The Evolutionary Game: The English Premier League becomes a different ball game
Released: Monday 11th August 2014 at 09:33
Premier League players may be worth millions of pounds to their clubs but new research has revealed that players performance levels have increased substantially in recent years and the game could now be described as a completely different ball game.
The study by the University of Sunderland and Chris Barnes, the Head of Sports Science at West Bromwich Albion FC has just been published in ‘The International Journal of Sports Medicine’ and is the largest of its kind to detail the physical and technical performance levels of more than 1,000 individual Premier League players across 23,000 match observations covering a seven season period, between 2006/07 and 2012/13.
The findings demonstrate how the intensity of Premier League football has increased, with players passing and receiving the ball more frequently, and covering greater distance at high-intensity and through sprinting. The competition is now watched by millions on a weekly basis, with clubs earning vast sums of money, and includes players idolised across the globe such as Wayne Rooney, Eden Hazard and Yaya Toure.
The Sunderland academics and Chris Barnes found that players in the 2012/13 season performed 40 per cent more passes with a greater percentage of successful passes than in 2006/07. The percentage of players with a passing success rate of less than 70 per cent also decreased from 26 per cent in 2006/07 to nine per cent in 2012/13, thus indicating that the bar has been raised technically in the league.
Highlighting the increasing physical demands of Premier League football, the amount of distance covered at high-intensity increased by around 30 per cent across the same time period.
The research was led by Dr Paul Bradley, a Senior Lecturer in Sport and Exercise Science at the University of Sunderland and Chris Barnes, Head of Sports Science at West Bromwich Albion FC. Dr Bradley said: “We can clearly see the evolution within the game between 2006/07 and 2012/13. It is likely that this is a consequence of players developing physically, technically and tactically in their preparation.
“This now gives professional clubs new benchmarks to be set in terms of typical physical, technical and tactical levels. It will also help with the recruitment of players because clubs can look at their capabilities and whether they will fit into the hustle and bustle of the English game and the various tactical systems used. That will also lead onto clubs.”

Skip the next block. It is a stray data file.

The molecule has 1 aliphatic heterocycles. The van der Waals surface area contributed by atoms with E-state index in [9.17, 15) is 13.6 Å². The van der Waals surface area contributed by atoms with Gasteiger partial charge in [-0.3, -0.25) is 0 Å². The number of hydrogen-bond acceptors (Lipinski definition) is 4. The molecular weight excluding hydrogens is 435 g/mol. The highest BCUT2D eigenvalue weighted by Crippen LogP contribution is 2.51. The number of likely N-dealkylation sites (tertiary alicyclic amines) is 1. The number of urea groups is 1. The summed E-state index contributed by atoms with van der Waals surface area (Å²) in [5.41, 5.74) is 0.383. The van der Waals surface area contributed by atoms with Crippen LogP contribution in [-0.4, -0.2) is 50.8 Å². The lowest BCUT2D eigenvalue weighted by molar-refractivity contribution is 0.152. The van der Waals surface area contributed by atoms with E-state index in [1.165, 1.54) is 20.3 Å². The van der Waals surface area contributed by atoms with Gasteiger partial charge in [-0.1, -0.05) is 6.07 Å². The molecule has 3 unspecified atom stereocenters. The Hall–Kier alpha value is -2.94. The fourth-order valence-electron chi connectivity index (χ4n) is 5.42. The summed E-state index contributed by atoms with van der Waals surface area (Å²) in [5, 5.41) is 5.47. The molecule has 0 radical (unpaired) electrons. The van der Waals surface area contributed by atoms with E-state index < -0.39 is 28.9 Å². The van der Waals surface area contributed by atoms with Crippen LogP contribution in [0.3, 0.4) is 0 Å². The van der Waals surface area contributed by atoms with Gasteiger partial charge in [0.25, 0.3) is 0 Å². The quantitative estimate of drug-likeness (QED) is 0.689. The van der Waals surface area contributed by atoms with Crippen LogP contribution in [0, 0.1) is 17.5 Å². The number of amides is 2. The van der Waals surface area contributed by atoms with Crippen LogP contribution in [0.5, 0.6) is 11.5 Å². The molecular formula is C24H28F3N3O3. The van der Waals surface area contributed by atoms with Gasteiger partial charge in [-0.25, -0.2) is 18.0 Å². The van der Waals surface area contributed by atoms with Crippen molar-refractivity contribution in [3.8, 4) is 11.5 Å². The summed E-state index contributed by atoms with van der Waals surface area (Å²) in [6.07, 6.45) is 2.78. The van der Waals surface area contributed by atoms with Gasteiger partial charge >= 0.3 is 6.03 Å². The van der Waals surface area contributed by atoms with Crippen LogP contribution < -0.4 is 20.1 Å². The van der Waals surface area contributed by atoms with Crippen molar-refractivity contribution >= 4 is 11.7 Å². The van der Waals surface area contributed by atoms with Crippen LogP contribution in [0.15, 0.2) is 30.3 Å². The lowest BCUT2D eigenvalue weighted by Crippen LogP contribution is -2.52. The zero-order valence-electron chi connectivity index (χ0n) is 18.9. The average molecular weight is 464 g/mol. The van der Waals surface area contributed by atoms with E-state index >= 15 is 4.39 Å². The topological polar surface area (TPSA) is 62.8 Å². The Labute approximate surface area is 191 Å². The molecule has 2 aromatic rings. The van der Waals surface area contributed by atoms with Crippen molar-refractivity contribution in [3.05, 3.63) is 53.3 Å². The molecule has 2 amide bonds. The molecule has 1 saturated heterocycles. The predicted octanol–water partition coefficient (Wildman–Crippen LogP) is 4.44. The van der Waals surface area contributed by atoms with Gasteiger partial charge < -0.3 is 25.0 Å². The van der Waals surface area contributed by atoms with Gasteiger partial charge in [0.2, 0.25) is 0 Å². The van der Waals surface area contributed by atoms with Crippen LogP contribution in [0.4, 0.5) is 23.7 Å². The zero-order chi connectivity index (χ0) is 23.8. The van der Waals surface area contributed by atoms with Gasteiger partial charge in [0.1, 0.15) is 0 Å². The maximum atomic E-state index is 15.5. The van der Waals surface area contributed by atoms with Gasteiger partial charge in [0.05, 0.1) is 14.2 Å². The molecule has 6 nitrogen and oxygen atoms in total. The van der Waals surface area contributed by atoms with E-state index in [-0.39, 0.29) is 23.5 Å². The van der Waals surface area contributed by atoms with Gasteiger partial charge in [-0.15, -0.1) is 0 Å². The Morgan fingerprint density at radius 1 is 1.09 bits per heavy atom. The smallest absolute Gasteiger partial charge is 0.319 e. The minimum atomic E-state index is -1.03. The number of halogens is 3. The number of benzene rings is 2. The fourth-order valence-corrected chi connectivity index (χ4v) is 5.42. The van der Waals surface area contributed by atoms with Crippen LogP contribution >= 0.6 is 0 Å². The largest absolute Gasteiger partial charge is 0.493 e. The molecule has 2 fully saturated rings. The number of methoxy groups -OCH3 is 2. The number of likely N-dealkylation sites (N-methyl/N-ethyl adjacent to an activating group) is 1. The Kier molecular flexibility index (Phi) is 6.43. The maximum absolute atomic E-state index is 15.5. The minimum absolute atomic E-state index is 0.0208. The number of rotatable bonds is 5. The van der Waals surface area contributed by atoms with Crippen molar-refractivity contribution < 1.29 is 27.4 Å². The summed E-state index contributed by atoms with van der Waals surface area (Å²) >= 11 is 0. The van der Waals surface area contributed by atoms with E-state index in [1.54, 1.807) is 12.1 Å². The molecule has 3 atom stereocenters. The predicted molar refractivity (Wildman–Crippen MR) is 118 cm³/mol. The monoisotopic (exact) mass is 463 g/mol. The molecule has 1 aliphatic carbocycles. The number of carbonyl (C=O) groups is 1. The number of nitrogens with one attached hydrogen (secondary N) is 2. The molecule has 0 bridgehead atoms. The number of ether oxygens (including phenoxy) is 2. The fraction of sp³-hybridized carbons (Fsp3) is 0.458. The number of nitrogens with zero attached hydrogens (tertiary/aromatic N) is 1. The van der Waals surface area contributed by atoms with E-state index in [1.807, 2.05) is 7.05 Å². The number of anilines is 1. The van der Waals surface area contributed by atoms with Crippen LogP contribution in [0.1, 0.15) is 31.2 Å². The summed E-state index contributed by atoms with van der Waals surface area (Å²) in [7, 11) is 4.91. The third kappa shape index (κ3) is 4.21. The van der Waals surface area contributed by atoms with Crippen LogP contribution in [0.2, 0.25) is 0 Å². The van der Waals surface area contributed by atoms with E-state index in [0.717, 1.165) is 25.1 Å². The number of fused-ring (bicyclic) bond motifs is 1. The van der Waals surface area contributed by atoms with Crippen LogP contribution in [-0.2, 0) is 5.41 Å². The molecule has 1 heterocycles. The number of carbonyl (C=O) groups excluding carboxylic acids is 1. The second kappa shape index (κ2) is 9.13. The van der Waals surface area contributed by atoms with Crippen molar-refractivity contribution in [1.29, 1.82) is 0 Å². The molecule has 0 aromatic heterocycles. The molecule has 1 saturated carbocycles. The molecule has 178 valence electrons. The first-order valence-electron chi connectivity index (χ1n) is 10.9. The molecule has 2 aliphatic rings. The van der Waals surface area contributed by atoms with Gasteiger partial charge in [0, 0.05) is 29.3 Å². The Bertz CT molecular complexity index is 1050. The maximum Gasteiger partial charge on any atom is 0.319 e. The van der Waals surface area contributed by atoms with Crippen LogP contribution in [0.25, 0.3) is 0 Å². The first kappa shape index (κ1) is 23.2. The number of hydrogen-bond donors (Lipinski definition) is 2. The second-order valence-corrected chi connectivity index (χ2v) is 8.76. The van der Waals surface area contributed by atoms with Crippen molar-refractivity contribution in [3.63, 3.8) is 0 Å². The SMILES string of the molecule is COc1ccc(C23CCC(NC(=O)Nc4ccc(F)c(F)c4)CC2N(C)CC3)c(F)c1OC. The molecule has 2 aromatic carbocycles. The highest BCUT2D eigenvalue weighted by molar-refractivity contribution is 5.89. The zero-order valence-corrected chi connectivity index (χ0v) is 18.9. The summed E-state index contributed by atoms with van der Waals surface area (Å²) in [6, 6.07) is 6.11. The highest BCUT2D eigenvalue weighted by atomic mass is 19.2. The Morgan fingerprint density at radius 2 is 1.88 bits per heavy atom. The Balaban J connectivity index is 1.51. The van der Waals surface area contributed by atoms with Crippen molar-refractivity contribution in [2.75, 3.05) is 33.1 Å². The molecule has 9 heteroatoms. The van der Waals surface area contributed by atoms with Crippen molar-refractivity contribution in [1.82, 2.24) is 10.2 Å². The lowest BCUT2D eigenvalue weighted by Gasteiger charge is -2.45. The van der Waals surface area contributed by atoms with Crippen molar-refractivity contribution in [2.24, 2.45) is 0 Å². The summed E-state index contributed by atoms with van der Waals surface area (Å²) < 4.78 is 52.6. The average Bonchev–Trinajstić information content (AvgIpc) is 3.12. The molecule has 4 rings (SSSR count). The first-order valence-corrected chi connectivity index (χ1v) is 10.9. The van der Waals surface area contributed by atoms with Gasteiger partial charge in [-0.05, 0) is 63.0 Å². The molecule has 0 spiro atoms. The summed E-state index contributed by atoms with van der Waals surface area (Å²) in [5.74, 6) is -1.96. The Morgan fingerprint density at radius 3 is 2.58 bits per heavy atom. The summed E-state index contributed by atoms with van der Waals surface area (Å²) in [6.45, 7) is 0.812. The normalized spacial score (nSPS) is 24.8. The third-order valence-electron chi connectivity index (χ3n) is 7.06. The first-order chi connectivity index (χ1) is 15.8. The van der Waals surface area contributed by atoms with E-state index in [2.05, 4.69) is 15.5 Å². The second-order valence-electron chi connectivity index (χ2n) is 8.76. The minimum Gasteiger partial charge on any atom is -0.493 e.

Chris Barnes added: “There is a commonly held belief that the Premier League has become faster and more physically demanding over recent years. This research provides the first objective evidence to back up those beliefs. It identifies the specific areas where the game has developed both physically and technically, and thus the findings are of tremendous value to coaches and conditioning staff.”
Players are also producing more explosive sprints and producing higher top speeds during sprints, which could mean that more emphasis needs to be placed on pre-conditioning exercises to avoid injuries, particularly as players decelerate from sprints.
The data also suggests there has been an increase in the passing tempo, resulting in higher numbers of player involvements with the ball. The increase in the pass success rate could also be down to an increase in the proportion of short to medium passes, typified in the tiki-taka style of play perfected by Spain, that some English clubs have tried to replicate and the improvement of players technically.
The research shows that footballers in the 2013/13 season completed 84 per cent of their passes compared to 76 per cent in the 2006/07 season; this is despite the 40 per cent increase in the number of passes.
It is now hoped the research can be used to aid training for professionals and be used as a benchmark for clubs. The study entitled, The Evolution of Physical and Technical Performance Parameters in the English Premier League, was produced by the University of Sunderland and Chris Barnes alongside other sport scientists working within the English Premier League. The data was kindly provided by the leading match analysis company Prozone Sports.